Friday, March 6, 2009

Using TPM Analysis to Identify Technical Risks

Marcus, a project manager at Playerz Gaming, Limited, is working on the development of a new search and destroy mission-oriented game. The game is projected to hit store shelves within the next nine months. There is still much work to be done before the project enters the final testing stages.

Recently, Marcus discovered that a technical component of the game is not yet functional. This upset Marcus because it could mean a project delay of up to six months. How could this risk have been monitored and controlled sooner?

Technical performance measurement (TPM) is an analysis and control technique that can help identify technical risks so that action can be taken sooner rather than later. TPM compares technical accomplishments during the project to the expected accomplishments in the project plan. TPMs provide an early warning of deviations from the project plan. For example, a deviation could be a technical parameter that does not demonstrate functionality as planned. Uncontrolled deviations can affect project success.

TPMs include a variety of performance measures depending on the project's content. Performance measurements that are common to all projects include cost and schedule variances and performance indices.

There are three basic steps involved in TPM analysis.
  • Step 1: Choose technical performance parameters.
    The first step is to choose your technical performance parameters (TPP). You should choose TPPs to measure based on the risk areas of your project. More parameters should be chosen from project areas that are considered high risk than from other areas. This will ensure that these areas are being measured effectively.

    Choosing TPPs is not always an easy task. You must be careful to choose parameters that your project team can measure, but also monitor over a period. For example, the survivability of a product under adverse conditions may be a product requirement. Survivability itself is not particularly measurable, but there may be other TPPs—like product speed, weight, and power—that your team could measure to indicate the survivability of the product.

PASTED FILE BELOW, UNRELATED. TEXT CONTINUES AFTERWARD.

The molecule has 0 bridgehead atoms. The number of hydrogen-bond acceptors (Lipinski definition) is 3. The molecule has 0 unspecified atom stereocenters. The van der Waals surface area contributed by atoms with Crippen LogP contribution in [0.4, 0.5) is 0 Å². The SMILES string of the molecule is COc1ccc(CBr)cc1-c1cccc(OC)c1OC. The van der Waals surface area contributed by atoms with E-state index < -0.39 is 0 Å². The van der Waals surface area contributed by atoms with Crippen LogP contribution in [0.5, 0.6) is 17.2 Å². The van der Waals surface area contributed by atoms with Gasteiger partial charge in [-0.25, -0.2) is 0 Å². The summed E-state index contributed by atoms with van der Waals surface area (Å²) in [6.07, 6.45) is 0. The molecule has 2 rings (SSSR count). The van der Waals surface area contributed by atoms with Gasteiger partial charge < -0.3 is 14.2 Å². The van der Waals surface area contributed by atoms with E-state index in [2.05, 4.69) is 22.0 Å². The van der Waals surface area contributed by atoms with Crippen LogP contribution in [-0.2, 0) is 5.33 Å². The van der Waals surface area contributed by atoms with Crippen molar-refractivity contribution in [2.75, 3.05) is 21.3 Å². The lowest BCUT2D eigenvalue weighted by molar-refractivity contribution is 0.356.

• Step 2: Record actual performance.
    The second step of TPM is to record actual performance. The actual performance of the TPPs will be measured at specific intervals over the life of the project and will be recorded in the form of a graph. TPPs are generally measured in units such as speed, weight, size, power, or number of units completed. The risk management plan will state when you should measure the parameters and how to record the measurements.

  • Step 3: Compare actual versus expected performance.
    The third step for TPM is to compare actual versus expected performance. In order to monitor and control the technical risks, you must compare the results from the actual performance measurements to the expected results and graph the results for each TPP separately.

    To monitor the progress of TPPs, you should perform this comparison of actual versus expected performance periodically. This will allow you to take steps to control any TPPs that are deviating significantly from the expected performance.
How can you tell when a TPP is a risk? You must look at where the achieve-to-date line falls on the graph. Lines that are outside of the tolerance band are already considered risks. Lines that are inside of the tolerance band, but are moving away from the planned value line toward the outside of the tolerance band, are potential risks. Lines that are steadily within the tolerance band or are moving toward the planned value line are not considered risks.

Knowing how to interpret TPM results can help you monitor and control technical risks. This will allow you to be proactive and implement controls sooner rather than later.

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